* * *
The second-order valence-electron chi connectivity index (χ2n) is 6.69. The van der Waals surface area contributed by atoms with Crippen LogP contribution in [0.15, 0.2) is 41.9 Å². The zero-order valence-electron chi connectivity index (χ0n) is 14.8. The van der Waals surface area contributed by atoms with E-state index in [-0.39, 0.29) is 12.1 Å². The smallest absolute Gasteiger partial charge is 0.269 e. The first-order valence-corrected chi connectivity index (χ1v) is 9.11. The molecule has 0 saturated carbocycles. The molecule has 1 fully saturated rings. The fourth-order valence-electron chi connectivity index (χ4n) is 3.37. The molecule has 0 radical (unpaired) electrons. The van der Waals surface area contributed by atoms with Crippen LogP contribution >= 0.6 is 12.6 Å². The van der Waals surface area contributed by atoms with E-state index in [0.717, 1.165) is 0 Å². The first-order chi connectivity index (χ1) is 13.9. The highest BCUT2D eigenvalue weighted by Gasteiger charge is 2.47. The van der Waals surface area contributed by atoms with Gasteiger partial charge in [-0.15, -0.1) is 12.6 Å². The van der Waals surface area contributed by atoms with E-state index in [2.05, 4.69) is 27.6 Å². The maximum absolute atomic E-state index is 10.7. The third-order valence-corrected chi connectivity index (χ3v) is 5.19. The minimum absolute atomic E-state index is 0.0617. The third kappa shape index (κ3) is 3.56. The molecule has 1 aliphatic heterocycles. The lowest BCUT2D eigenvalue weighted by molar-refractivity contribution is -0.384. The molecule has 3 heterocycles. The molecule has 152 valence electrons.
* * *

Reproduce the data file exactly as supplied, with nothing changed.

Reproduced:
The second-order valence-electron chi connectivity index (χ2n) is 6.69. The van der Waals surface area contributed by atoms with Crippen LogP contribution in [0.15, 0.2) is 41.9 Å². The zero-order valence-electron chi connectivity index (χ0n) is 14.8. The van der Waals surface area contributed by atoms with E-state index in [-0.39, 0.29) is 12.1 Å². The smallest absolute Gasteiger partial charge is 0.269 e. The first-order valence-corrected chi connectivity index (χ1v) is 9.11. The molecule has 0 saturated carbocycles. The molecule has 1 fully saturated rings. The fourth-order valence-electron chi connectivity index (χ4n) is 3.37. The molecule has 0 radical (unpaired) electrons. The van der Waals surface area contributed by atoms with Crippen LogP contribution >= 0.6 is 12.6 Å². The van der Waals surface area contributed by atoms with E-state index in [0.717, 1.165) is 0 Å². The first-order chi connectivity index (χ1) is 13.9. The highest BCUT2D eigenvalue weighted by Gasteiger charge is 2.47. The van der Waals surface area contributed by atoms with Gasteiger partial charge in [-0.15, -0.1) is 12.6 Å². The van der Waals surface area contributed by atoms with E-state index in [2.05, 4.69) is 27.6 Å². The maximum absolute atomic E-state index is 10.7. The third-order valence-corrected chi connectivity index (χ3v) is 5.19. The minimum absolute atomic E-state index is 0.0617. The third kappa shape index (κ3) is 3.56. The molecule has 1 aliphatic heterocycles. The lowest BCUT2D eigenvalue weighted by molar-refractivity contribution is -0.384. The molecule has 3 heterocycles. The molecule has 152 valence electrons.